When I go back and look at the various Kia Optimas I have driven for Cheers & Gears, there has been one variant that I haven’t driven, the 2.0L turbo-four. But this changed back over the summer when a 2016 Kia Optima SXL came into the Cheers & Gears’ Detroit bureau for a week-long evaluation. The SXL serves as the Optima’s flagship trim with more premium materials and the turbo-four.
      As I mentioned in my Optima EX review from earlier this year, the redesigned Optima looks familiar to the previous model. But that isn’t a bad thing per say. It is still as sharp looking as the previous model and the changes done such as a new trunk lid, LED taillights, a smaller grille, and reshaped headlights. The SXL takes it a step further with a set of 18-inch alloy wheels, Turbo badging on the fender vents, and a little bit more chrome. Finished in a dark blue, the Optima SXL is damn good looking midsize sedan. You won’t find many differences in the SXL’s interior compared to other Optima’s. The key one is the seats being wrapped Nappa leather with a quilted pattern. If I am being honest, I can’t really tell difference between the Nappa leather and the standard leather used on other Kia models.  But what I can tell the difference with is the materials used in the SXL’s interior. Kia swaps the soft-touch plastic used on the dash and door panels for stitched leatherette. This is to give the impression that you’re in something more expensive and it works very well. The Optima SXL’s backseat is slightly tighter than the one found in the Optima EX. Why? The SXL comes with a panoramic sunroof as standard, which eats into headroom. Let’s talk about the engine. The SXL features a 2.0L turbocharged four-cylinder with 245 horsepower and 260 pound-feet of torque. This is paired with a six-speed automatic. Leaving a stop, it takes a moment for the engine to fully wake up and you can’t help but wonder where is the power. At first, I thought this new 2.0L developed a bad case of turbo-lag. But I soon realized that it was a lazy throttle that was causing this issue. This is something we have been noticing in recent Hyundai and Kia models equipped with the turbo engine. Once you get over the lazy throttle, the engine moves the Optima with some authority. Merging onto a freeway or making a pass is no problem as the turbo quickly spools up and gives the necessary thrust. It doesn’t hurt the engine is very refined. EPA fuel economy figures stand at 22 City/32 Highway/25 Combined. I achieved a not too shabby 26.1 mpg average for the week. One of my biggest complaints about the last Optima I drove was the uncomfortable ride. The tuning on the EX model let in more bumps and road imperfections inside than what I was expecting. To my surprise, the SXL featured a more comfortable ride. Despite featuring larger wheels, the SXL was able to iron out most bumps and imperfections. I can’t explain why there is a vast difference in terms of ride quality between the two trims at this time. The SXL does retain the sharp handling that we liked in the Optima EX. Body motions are kept in check and the steering provides a nice heft when turning. Some will lament that the steering doesn’t have the same feel as something like the Mazda6, but this has to be Kia’s best effort yet.  The Optima SXL begins at $35,790 and that includes every option available on the Optima as standard equipment - 18-inch alloy wheels, dual-zone climate control, heated and ventilated front seats, a Harman/Kardon audio system, navigation, blind-spot monitoring, adaptive cruise control, surround view camera system, and much more. Some might balk at the price. But considering what the SXL brings to the table, along with its improved ride quality, it is very much worth the price. Plus, you might be able to work out a deal to where you’ll be able to cut the price. We’ve seen dealers cutting about $2,000 to $4,000 off Optima SXLs in an effort improve sales of the midsize sedan. Who knows, you might be able to get one of best equipped and decent driving midsize sedans at a surprising price. Disclaimer: Kia Provided the Optima SXL, Insurance, and One Tank of Gas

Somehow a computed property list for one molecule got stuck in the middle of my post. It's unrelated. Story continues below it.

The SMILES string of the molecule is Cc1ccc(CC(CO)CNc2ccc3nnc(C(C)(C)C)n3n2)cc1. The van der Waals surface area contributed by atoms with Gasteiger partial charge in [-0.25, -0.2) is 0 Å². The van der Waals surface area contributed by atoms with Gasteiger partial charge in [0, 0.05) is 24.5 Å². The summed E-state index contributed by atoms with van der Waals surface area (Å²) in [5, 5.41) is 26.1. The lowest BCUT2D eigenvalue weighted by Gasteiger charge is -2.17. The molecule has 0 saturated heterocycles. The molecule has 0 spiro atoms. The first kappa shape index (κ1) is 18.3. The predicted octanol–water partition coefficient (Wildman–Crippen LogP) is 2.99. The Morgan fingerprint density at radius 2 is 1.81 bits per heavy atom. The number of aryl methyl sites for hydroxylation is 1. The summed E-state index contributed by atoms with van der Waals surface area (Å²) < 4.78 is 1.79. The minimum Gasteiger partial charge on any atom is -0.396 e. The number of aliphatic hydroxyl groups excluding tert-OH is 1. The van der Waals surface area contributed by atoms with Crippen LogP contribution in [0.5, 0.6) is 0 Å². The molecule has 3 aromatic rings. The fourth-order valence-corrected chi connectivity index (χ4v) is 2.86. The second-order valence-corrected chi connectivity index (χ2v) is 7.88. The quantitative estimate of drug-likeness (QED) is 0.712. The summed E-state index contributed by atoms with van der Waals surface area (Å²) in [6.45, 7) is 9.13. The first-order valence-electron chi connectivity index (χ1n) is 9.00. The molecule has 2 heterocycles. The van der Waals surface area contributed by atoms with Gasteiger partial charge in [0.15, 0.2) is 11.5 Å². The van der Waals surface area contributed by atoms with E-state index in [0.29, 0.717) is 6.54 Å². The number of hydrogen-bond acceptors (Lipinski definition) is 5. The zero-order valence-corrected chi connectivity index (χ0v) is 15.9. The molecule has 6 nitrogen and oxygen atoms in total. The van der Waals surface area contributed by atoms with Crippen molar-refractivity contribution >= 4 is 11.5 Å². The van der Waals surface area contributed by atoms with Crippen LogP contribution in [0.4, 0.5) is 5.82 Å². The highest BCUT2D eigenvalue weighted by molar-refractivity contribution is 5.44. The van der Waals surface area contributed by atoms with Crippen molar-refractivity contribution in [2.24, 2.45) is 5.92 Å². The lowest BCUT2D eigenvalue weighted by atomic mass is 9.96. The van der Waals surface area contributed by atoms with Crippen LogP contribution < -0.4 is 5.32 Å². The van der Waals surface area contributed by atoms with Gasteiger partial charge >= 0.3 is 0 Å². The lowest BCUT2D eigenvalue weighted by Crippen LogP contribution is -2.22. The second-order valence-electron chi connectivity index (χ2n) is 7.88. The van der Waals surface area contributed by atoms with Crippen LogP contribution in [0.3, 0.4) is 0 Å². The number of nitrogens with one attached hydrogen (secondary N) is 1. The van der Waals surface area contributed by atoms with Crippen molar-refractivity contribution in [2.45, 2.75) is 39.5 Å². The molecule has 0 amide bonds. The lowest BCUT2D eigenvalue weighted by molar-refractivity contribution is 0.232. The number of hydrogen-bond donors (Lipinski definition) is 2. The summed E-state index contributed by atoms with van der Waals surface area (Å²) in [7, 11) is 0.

Year: 2016
      Make: Kia
      Model: Optima
      Trim: SXL
      Engine: Turbocharged 2.0L DOHC Four-Cylinder
      Driveline: Six-Speed Automatic, Front-Wheel Drive
      Horsepower @ RPM: 245 @ 6,000
      Torque @ RPM: 260 @ 1,350-4,000 
      Fuel Economy: City/Highway/Combined - 22/32/25
      Curb Weight: 3,594 lbs
      Location of Manufacture: West Point, Georgia
      Base Price: $35,790
      As Tested Price: $36,615 (Includes $825.00 Destination Charge)
      Options:
      N/A
  • Recent Status Updates

  • Who's Online (See full list)